Types of support when experiencing infertility
Preparing for or going through the process of trying to become pregnant can be especially challenging and, whilst often there is a major focus on physical aspects (eg. hormones), emotional and mental health is not always given the attention it needs. The good news is there are effective ways to alleviate stress, depression and anxiety if you and/or your partner are finding it difficult to fall pregnant naturally.
Below are some types of support that may assist you if you need to seek support or treatment at this earliest pre-pregnancy stage in the perinatal journey:
This can be particularly helpful if you and your partner have conflicting views, priorities or attitudes surrounding starting a family. Relationship counselling can assist you both to understand where each of you are coming from, identify your concerns and work through these issues. Often identifying possible issues, putting them on the table and talking them through can relieve feelings of stress and tensions and help you both move forward with informed decision-making.
For those undergoing IVF treatments, relationship counselling, which includes education and addressing stress throughout their IVF cycle, can be very helpful. In fact, research shows that this can not only reduce levels of depression and anxiety but also increases the likelihood of pregnancy.
Sometimes, just having the opportunity to talk through how you are feeling and thinking with someone independent and neutral gives you the opportunity to express things that may otherwise be awkward or uncomfortable to talk about with people you know.
Whilst this may be helpful in alleviating feelings of stress, it may not be enough to provide ongoing relief, as these issues may continue to impact on your daily life and affect your ability to function from day to day. In this case, psychological and/or medical treatments can be very helpful.
Psychological therapy, often referred to as ‘talking therapy’, can help you to identify and alter negative thoughts and feelings that you may be experiencing and, in turn, change negative behaviours.
One common psychological therapy is that of cognitive behaviour therapy (“CBT”). The ‘cognitive’ component of this treatment is essentially about assisting you to identify negative thoughts and feelings that you may have and learn to challenge these thoughts.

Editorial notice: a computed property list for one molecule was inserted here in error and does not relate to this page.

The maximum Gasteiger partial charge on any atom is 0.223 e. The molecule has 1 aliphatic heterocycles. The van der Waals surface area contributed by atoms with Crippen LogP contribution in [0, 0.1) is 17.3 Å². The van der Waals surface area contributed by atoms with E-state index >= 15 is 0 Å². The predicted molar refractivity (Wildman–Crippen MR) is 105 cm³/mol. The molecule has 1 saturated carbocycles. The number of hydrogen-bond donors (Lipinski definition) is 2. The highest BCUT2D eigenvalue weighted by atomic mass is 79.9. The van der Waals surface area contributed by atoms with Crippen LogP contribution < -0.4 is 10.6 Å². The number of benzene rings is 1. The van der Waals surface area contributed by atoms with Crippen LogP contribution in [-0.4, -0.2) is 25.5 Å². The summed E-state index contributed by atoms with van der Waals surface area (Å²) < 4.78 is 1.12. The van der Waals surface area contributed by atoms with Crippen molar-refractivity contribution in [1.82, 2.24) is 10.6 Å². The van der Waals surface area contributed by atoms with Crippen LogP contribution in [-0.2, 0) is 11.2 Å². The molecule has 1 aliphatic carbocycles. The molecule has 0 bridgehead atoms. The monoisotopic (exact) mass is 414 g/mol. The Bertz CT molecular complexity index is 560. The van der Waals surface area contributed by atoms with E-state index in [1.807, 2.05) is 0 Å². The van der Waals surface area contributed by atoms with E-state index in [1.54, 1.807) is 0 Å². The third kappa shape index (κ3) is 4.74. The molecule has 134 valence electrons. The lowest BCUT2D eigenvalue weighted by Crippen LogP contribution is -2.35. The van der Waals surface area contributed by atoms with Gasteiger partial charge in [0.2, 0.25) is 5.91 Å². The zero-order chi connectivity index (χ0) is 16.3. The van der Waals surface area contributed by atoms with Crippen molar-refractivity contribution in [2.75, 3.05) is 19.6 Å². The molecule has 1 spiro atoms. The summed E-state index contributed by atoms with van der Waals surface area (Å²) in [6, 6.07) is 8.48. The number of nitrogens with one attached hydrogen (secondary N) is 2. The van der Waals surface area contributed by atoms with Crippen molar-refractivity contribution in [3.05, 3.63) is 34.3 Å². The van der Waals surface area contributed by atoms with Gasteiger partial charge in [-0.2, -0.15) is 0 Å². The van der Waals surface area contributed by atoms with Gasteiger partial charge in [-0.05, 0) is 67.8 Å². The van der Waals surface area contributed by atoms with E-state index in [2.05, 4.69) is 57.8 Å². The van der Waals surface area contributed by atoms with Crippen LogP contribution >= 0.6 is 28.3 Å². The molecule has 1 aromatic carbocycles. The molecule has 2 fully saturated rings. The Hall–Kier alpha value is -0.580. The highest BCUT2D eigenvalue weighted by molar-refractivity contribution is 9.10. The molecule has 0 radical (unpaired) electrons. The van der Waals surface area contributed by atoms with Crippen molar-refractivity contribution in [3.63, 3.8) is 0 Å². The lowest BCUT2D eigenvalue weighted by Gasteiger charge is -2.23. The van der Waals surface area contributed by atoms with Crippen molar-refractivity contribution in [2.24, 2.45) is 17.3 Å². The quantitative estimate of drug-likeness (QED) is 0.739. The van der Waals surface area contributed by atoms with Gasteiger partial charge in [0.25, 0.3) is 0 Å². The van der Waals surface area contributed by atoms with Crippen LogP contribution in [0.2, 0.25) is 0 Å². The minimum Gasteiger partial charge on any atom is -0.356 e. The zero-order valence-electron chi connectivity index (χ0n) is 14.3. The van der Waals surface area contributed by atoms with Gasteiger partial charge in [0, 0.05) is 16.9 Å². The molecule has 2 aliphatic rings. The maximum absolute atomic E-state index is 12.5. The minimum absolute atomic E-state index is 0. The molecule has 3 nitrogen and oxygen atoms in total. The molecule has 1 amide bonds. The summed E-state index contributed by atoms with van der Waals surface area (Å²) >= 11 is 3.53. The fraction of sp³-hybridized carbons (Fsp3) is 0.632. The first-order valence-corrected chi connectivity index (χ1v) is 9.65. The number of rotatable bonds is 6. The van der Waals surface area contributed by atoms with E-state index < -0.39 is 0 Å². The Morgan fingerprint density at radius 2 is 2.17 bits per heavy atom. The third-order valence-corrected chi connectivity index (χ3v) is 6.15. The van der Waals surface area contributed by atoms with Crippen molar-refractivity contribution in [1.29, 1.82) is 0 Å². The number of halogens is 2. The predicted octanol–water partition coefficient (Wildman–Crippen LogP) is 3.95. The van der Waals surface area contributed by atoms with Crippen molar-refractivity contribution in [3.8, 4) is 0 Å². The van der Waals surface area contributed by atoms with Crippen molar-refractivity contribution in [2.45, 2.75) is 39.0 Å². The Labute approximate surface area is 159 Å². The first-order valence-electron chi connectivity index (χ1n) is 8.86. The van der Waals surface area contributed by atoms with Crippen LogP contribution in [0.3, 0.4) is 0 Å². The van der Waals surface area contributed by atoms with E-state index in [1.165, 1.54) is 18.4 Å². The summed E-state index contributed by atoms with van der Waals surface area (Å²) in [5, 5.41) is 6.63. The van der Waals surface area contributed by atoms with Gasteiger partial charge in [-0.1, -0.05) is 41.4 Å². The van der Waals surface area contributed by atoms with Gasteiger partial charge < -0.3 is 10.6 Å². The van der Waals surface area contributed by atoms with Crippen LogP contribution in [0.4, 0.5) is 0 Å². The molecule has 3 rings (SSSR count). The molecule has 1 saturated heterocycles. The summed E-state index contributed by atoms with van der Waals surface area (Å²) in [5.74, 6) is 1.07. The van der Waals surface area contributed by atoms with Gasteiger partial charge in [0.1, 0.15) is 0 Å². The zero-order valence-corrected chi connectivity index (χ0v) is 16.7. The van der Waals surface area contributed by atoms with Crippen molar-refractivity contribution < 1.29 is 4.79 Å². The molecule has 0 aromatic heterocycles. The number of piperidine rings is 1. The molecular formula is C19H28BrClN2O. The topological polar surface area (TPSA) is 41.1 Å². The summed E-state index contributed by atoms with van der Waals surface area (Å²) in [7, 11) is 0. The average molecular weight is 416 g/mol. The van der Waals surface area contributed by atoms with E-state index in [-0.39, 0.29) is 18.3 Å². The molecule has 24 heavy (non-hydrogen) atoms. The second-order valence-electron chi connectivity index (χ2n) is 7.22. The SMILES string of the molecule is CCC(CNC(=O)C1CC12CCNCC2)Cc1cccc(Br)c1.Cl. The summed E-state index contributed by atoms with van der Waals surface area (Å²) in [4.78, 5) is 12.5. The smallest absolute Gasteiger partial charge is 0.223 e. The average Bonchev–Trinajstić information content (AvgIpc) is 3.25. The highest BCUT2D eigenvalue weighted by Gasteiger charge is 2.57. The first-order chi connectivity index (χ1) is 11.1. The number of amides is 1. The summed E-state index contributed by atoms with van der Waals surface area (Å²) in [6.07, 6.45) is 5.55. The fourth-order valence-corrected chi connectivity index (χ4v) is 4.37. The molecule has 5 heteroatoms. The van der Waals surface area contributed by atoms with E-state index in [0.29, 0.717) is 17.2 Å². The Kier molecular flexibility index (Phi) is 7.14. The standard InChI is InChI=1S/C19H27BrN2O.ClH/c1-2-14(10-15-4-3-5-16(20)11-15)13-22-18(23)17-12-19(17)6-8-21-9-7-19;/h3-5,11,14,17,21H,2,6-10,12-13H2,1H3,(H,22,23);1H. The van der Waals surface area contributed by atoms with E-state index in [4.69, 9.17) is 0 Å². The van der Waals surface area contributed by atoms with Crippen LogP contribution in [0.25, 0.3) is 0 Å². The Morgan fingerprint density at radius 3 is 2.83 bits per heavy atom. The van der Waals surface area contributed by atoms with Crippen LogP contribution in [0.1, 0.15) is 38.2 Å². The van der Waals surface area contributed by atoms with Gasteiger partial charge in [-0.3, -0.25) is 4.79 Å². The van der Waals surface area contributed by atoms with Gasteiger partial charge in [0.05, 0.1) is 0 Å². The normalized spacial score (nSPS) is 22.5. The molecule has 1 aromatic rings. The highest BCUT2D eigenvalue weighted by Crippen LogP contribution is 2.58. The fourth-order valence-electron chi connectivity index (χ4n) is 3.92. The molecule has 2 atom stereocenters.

For example, you may hold beliefs that you would not make a good parent, are never going to get pregnant or that you are being punished by being unable to fall pregnant. In these cases, it is important to look objectively at the facts about why and consider if these are rational and substantiated beliefs or thoughts. For example, why wouldn’t you make as good a parent as someone else you know? Are there practical reasons why you may have been unsuccessful in falling pregnant so far (e.g. timing, opportunity, biological reasons)? Similarly, the ‘behaviour’ part of treatment involves looking at your current behaviours and making a change. In this case, it may involve spending more time with parents you know and observe how you could similarly be a good parent or being proactive about seeking professional advice about why you haven’t fallen pregnant after a certain time period.
This type of therapy may take place in a group or individually. Studies suggest that cognitive behavioural group psychotherapy and support groups decrease stress and mood symptoms like anger, depression and anxiety, as well as increased fertility rates.
Although research into other types of psychological treatments amongst women who are unable to conceive is lacking, treatments that decrease depression, anxiety symptoms and stress in the general population are also likely to be helpful.
While there is little data regarding the treatment of patients with infertility specifically, like other times in life, medication remains an important option for women and men who may develop more severe depression and/or anxiety in the context of infertility and its treatment.
Antidepressants are effective for the treatment of conditions like depression and some types of antidepressants are also effective for treating symptoms of anxiety. In instances where symptoms are severe and significantly impacting on your ability to get through the day, antidepressants are often needed as a first step. Without this, you may not be able to get the benefits of psychological therapy, as your concentration, thinking and motivation is likely to be impaired. In these cases, it is recommended that you start with medication first, which will put you in a better position to benefit from psychological therapy.
Antidepressants will usually take up to three weeks to take effect and, during that time, you may experience some some side-effects. Unfortunately, you may need to try more than one type of medication to find the one that is best for you. Once they do start taking effect, it’s important not to stop taking them suddenly. Most people will remain on antidepressants for six -24 months or, if you have a history of depression or anxiety, this length of time may be greater or ongoing.
Whilst you may have a tendency to want to avoid medication for fear that this may reduce your fertility or may affect the outcome of your pregnancy, it’s important to note that there is currently no evidence to suggest that commonly used antidepressants negatively affect fertility. Furthermore, certain antidepressants are indicated to be safe to use during pregnancy.